In the context of goal-directed and reward-associated behaviors, evidence suggests that food and drug self-administration, locomotor sensitization, conditioned place preference, and drug craving are influenced by diurnal and/or circadian rhythms which have been posited to involve DA signaling [76, 85, 100,101,102,103]. Further, in the case of cocaine, potency at the DAT is known to influence behavior with high cocaine potency tied to increases in cocaine self-administration [21, 35, 49, 59, 104, 105], and reduced cocaine potency leading to reduced cocaine self-administration [49, 106]. Thus, cocaine potency fluctuations across sleep/wake state are expected to drive more pronounced cocaine intake after extended periods of sleep. This finding may help to explain prior research showing that rats exposed to a discrete trials procedure display nearly 100% probability of taking cocaine at the start of the dark phase, when they would have just awakened from an extended period of sleep [29]. Indeed, pharmacological manipulations known to impact DA uptake and cocaine potency disrupt cocaine intake under these discrete trial conditions [26].

When considered together, these observations suggest that the relationship between sleep/wake state and DA neurotransmission may be one explanation for why reward-associated behaviors have marked diurnal oscillations [73, 101,102,103, 107, 108]. Future work will attempt to disentangle the complex interactions between sleep/wake activity, general arousal state, and motivation for rewards, and the degree to which this involves dynamic alterations in DA neurotransmission.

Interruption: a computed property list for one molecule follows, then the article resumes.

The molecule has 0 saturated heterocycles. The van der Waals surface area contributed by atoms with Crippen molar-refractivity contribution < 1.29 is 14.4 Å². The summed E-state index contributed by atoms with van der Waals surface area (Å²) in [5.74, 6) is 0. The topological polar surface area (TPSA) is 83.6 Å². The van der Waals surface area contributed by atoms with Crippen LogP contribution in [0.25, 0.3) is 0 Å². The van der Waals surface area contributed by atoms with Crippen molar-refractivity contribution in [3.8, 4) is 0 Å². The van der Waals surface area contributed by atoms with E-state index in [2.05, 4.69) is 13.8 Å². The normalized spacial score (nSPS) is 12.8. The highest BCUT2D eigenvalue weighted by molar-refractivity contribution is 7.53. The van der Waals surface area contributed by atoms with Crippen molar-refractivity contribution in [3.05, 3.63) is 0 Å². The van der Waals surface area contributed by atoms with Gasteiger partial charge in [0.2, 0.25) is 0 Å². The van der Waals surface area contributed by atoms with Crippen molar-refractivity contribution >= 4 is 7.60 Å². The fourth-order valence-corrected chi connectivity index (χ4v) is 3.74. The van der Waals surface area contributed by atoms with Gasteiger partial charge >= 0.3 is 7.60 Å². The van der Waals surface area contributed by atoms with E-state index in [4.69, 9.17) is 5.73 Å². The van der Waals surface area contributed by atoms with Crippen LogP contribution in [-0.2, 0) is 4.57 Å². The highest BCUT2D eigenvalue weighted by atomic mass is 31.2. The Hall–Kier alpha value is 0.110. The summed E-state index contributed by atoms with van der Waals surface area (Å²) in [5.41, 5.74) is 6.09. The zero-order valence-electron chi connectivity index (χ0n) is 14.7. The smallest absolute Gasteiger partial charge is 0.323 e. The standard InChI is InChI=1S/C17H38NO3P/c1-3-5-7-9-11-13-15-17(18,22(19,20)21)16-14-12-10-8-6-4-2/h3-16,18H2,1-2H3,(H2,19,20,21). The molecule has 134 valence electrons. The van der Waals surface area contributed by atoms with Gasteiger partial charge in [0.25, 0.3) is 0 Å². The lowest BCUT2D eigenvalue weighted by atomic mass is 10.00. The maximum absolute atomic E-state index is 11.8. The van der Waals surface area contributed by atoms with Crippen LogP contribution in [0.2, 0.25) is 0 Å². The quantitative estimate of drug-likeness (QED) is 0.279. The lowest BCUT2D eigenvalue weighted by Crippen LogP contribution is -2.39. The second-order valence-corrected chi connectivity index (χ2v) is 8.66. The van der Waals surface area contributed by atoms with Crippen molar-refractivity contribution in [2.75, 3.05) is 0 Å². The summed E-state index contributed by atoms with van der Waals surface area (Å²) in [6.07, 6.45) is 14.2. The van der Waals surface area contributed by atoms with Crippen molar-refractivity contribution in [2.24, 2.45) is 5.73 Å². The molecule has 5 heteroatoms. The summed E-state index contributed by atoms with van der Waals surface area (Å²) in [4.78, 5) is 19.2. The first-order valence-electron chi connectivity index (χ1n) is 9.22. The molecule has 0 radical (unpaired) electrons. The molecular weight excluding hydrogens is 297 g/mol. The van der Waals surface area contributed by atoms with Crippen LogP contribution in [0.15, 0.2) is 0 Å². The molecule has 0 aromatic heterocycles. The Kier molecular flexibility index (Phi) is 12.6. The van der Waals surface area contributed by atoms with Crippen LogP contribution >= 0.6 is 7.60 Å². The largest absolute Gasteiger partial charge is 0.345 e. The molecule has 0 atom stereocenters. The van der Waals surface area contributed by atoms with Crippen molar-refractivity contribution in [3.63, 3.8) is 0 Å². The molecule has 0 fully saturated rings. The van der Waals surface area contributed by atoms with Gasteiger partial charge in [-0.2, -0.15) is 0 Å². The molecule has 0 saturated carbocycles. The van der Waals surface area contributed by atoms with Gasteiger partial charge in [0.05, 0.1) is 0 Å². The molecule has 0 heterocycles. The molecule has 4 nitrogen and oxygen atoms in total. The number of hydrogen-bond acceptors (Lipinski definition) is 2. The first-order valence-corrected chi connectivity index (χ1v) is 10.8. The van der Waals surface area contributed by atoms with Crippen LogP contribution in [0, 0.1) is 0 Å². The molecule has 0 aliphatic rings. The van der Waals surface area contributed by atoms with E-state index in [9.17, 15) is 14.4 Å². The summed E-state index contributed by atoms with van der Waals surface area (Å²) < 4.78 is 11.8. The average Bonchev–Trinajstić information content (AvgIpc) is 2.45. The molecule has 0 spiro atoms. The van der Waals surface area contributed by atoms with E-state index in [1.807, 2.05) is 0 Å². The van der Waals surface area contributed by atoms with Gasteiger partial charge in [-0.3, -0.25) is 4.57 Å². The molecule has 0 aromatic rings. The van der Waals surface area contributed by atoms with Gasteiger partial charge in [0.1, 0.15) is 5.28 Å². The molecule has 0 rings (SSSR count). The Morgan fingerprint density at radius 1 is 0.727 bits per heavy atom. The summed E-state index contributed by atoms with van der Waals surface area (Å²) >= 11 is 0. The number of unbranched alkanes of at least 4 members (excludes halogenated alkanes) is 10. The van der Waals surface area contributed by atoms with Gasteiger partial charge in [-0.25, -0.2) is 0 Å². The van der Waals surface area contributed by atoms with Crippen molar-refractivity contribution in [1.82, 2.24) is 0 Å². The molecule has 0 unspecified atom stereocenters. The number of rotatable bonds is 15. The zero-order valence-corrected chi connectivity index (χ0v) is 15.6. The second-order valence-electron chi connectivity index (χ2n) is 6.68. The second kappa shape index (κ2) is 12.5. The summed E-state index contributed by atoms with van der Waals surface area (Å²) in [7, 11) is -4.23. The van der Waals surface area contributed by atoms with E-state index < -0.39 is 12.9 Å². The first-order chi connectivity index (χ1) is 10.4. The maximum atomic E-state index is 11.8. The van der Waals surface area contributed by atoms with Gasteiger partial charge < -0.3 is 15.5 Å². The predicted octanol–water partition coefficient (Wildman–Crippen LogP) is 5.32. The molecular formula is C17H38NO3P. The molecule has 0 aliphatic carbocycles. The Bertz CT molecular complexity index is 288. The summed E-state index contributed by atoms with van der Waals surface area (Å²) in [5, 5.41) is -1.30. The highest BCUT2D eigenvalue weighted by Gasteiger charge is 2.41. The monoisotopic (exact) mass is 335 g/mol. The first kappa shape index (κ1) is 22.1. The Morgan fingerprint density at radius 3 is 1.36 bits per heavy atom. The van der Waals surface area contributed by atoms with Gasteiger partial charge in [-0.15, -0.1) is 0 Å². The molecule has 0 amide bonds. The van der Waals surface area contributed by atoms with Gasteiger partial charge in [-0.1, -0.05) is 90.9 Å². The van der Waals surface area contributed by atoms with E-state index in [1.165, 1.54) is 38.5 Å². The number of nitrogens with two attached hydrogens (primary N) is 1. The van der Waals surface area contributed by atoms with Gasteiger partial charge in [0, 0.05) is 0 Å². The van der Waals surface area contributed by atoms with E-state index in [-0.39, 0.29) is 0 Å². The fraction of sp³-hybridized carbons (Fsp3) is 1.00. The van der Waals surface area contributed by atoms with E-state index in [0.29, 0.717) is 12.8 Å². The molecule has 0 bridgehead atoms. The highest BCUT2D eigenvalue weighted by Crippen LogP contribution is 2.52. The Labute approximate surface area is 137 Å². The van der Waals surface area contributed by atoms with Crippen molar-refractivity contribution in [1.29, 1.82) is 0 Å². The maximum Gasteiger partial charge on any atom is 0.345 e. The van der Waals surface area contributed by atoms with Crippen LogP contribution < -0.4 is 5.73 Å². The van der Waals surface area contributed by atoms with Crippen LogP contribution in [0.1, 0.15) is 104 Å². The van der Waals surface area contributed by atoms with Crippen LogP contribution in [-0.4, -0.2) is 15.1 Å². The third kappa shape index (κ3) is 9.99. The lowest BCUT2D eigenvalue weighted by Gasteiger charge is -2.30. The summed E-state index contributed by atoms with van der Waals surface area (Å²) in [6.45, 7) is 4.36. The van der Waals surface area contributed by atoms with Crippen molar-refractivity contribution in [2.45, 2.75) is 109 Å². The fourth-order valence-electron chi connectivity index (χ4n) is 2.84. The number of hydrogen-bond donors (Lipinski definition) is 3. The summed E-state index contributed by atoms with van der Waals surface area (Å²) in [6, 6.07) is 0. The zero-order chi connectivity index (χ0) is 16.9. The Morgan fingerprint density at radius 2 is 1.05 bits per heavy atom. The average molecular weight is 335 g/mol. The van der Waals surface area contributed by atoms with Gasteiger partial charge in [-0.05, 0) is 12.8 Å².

Summary

In conclusion, our studies demonstrate a robust association between sleep/wake state and DA terminal neurotransmission, with higher DA uptake rate, increased pDAT, and enhanced cocaine potency after periods of sleep. In addition to providing a possible link between DA neurotransmission and diurnal variations in goal-directed behaviors across the day, our observations also suggest that fluctuations in DA neurotransmission may also explain diurnal changes in a host of DA-dependent behaviors and physiological processes. Finally, our findings also provide evidence for the need to carefully consider the potential impacts that sleep/wake state, time of day, and light/dark condition may have on measures of both neurotransmission and behavior across many areas of research.

Funding and disclosure

This work was supported by NIH grant DA031900 to RAE, MH106912 to SK, Fondecyt Initiation Fund N°11191049 to JAP, NIH grant DA038598 to GET, as well as the Drexel University Dean’s Fellowship for Excellence in Collaborative or Themed Research to IPA. The authors report no biomedical financial interests or potential competing interest.

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Acknowledgements

We would like to thank Wei Xu, PhD for his technical assistance with the western blot assays, and Phil J. Clark, MS and Bethan M. O’Connor for their thoughtful comments during the writing of this paper. We also thank the NIDA drug supply program for donating cocaine hydrochloride.

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IPA, conceptualization and design of the work; acquisition, analysis, interpretation of data; writing the original draft; editing of intellectual content. JAP, acquisition and analysis of data; review and editing of intellectual content. SK, resources; editing of intellectual content. GET, resources; editing of intellectual content. RAE, conceptualization and design of the work; analysis and interpretation of data; writing-original draft; editing of intellectual content; resources and funding acquisition.

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Correspondence to R. A. España.

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Alonso, I.P., Pino, J.A., Kortagere, S. et al. Dopamine transporter function fluctuates across sleep/wake state: potential impact for addiction. Neuropsychopharmacol. 46, 699–708 (2021). https://doi.org/10.1038/s41386-020-00879-2